Four ideas for using AfL by @_theteachr

Re-Blog by Keith Sure exploring some simple AfL techniques

Here are four ideas for using formative assessment in your lessons. Before I get into it, none of these ideas are rocket science. None of them will necessarily amaze you (which is a good thing, I think) because as Dylan Willam himself says, it’s not about generating ideas or even sharing good practice. It’s about having the time to try and implement ideas. Using a little and often approach, as with most things, is best for making or changing habits.

So the idea behind sharing these ideas is to give you something that takes little planning (for three ideas anyway), maintains the essence of AfL and, with any luck, has an impact on your students’ learning. All too often AfL has been whittled down to a checklist of to-dos in the classroom. Take learning objectives for example. The idea is that you share the learning objectives/intentions with your students so they can take some ownership of their learning.

Now that has often been translated to ‘always writing the learning objectives on the board for every lesson’. You’ll even see that written on lesson planning proformas and lesson observation sheets. The essence of formative assessment has been removed and the remaining shell is held up as a token of evidence that we ‘do’ AfL.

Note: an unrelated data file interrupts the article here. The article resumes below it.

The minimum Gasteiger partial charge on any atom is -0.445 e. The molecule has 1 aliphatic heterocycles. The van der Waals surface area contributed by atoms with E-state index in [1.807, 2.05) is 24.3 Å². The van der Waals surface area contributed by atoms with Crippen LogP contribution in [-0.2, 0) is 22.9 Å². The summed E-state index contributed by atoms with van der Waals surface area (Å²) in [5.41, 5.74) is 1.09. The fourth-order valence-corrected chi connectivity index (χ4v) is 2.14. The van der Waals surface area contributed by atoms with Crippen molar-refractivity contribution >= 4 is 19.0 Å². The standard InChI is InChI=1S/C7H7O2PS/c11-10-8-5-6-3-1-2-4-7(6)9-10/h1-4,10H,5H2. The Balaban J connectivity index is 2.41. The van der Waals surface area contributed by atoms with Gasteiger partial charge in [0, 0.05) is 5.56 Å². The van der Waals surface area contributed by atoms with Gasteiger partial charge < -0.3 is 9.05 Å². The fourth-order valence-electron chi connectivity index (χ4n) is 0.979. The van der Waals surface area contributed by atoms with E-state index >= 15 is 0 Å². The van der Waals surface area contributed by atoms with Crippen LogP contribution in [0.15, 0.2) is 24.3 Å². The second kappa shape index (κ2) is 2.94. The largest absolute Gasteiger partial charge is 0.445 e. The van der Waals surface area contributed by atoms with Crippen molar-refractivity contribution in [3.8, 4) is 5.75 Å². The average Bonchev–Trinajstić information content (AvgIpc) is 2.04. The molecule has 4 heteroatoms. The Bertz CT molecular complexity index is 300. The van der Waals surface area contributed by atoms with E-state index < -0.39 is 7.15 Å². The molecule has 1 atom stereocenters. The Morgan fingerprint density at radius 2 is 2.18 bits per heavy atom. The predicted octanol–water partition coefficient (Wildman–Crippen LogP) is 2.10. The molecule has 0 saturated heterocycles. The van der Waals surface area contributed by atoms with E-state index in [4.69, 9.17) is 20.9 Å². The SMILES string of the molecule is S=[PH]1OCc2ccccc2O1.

Where this sort of thing has happened, you can imagine a conversation:

SLT member on learning walk: “Why haven’t you got your learning objectives on the board?”

Teacher: “er… I didn’t know you were visiting my lesson today?”

Anyway, this is not about learning objectives as such so, without further ado, here are four things you can try to help you use formative assessment. 

1. Mini whiteboards for written response practise.

I love mini whiteboards. They are so good for getting individual responses from students (once they have got over the novelty and stopped drawing rude things) So, arm the students with a mini whiteboard, a black dry wipe pen, and an eraser. Arm yourself with a non-black dry wipe pen. Set a 3 or 4 mark exam question (or medium length question/task) and get the students to write an answer. You can then go round the class and using your non-black pen and you can, where applicable:

  1. Add one tick one mark to each piece of work.
  2. Add a quick note – ‘one more point needed…’
  3. Rub out a word or two and say ‘think of better words’
  4. Circle something ‘what’s wrong here?’
  5. Underline a word, ‘spelling’
  6. Say, ‘compare your answer to Charlie – decide which is correct’.
  7. etc.

And if there is a particular misconception showing, hold up some of the work, or actually better to say ‘a few people have written …… Why might that be confusing?’

Pros: I really like this kind of activity because it’s pacey, everyone can get some targeted teacher feedback. It’s a short 15-minute task and for those students with the paper thin confidence, who rip out pages in their book because of a tiny error – they can write a perfect answer, which they have thought through, drafted and corrected.